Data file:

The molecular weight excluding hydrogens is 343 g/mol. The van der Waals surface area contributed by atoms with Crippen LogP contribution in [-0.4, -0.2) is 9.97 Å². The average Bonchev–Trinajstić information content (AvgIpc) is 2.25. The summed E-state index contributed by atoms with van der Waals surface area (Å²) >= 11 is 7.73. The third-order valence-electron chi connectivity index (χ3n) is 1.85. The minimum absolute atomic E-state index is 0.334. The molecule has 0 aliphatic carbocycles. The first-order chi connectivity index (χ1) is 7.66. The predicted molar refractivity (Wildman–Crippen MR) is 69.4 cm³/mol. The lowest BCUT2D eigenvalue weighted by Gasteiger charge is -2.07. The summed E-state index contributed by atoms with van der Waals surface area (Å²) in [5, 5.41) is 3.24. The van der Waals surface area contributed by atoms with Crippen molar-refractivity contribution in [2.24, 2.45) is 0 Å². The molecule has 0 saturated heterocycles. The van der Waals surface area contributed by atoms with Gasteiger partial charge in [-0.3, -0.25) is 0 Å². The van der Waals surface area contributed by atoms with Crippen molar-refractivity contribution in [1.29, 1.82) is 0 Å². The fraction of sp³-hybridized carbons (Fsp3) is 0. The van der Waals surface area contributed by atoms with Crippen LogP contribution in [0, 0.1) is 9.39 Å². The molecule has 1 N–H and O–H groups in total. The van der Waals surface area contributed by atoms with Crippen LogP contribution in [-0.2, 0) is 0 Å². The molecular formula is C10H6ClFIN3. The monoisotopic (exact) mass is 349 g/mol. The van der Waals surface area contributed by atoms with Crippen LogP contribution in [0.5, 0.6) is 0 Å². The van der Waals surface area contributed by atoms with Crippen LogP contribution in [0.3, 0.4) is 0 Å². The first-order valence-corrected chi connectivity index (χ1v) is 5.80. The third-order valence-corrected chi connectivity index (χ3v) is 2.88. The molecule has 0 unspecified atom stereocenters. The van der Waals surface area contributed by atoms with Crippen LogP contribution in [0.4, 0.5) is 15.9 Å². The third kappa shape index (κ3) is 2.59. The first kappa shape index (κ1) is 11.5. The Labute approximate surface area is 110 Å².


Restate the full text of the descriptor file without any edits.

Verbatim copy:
The molecular weight excluding hydrogens is 343 g/mol. The van der Waals surface area contributed by atoms with Crippen LogP contribution in [-0.4, -0.2) is 9.97 Å². The average Bonchev–Trinajstić information content (AvgIpc) is 2.25. The summed E-state index contributed by atoms with van der Waals surface area (Å²) >= 11 is 7.73. The third-order valence-electron chi connectivity index (χ3n) is 1.85. The minimum absolute atomic E-state index is 0.334. The molecule has 0 aliphatic carbocycles. The first-order chi connectivity index (χ1) is 7.66. The predicted molar refractivity (Wildman–Crippen MR) is 69.4 cm³/mol. The lowest BCUT2D eigenvalue weighted by Gasteiger charge is -2.07. The summed E-state index contributed by atoms with van der Waals surface area (Å²) in [5, 5.41) is 3.24. The van der Waals surface area contributed by atoms with Crippen molar-refractivity contribution in [2.24, 2.45) is 0 Å². The molecule has 0 saturated heterocycles. The van der Waals surface area contributed by atoms with Gasteiger partial charge in [-0.3, -0.25) is 0 Å². The van der Waals surface area contributed by atoms with Crippen molar-refractivity contribution in [1.29, 1.82) is 0 Å². The fraction of sp³-hybridized carbons (Fsp3) is 0. The van der Waals surface area contributed by atoms with Crippen LogP contribution in [0, 0.1) is 9.39 Å². The molecule has 1 N–H and O–H groups in total. The van der Waals surface area contributed by atoms with Crippen LogP contribution in [-0.2, 0) is 0 Å². The molecular formula is C10H6ClFIN3. The monoisotopic (exact) mass is 349 g/mol. The van der Waals surface area contributed by atoms with Crippen LogP contribution in [0.5, 0.6) is 0 Å². The van der Waals surface area contributed by atoms with Crippen LogP contribution in [0.3, 0.4) is 0 Å². The first-order valence-corrected chi connectivity index (χ1v) is 5.80. The third-order valence-corrected chi connectivity index (χ3v) is 2.88. The molecule has 0 unspecified atom stereocenters. The van der Waals surface area contributed by atoms with Crippen LogP contribution in [0.4, 0.5) is 15.9 Å². The third kappa shape index (κ3) is 2.59. The first kappa shape index (κ1) is 11.5. The Labute approximate surface area is 110 Å².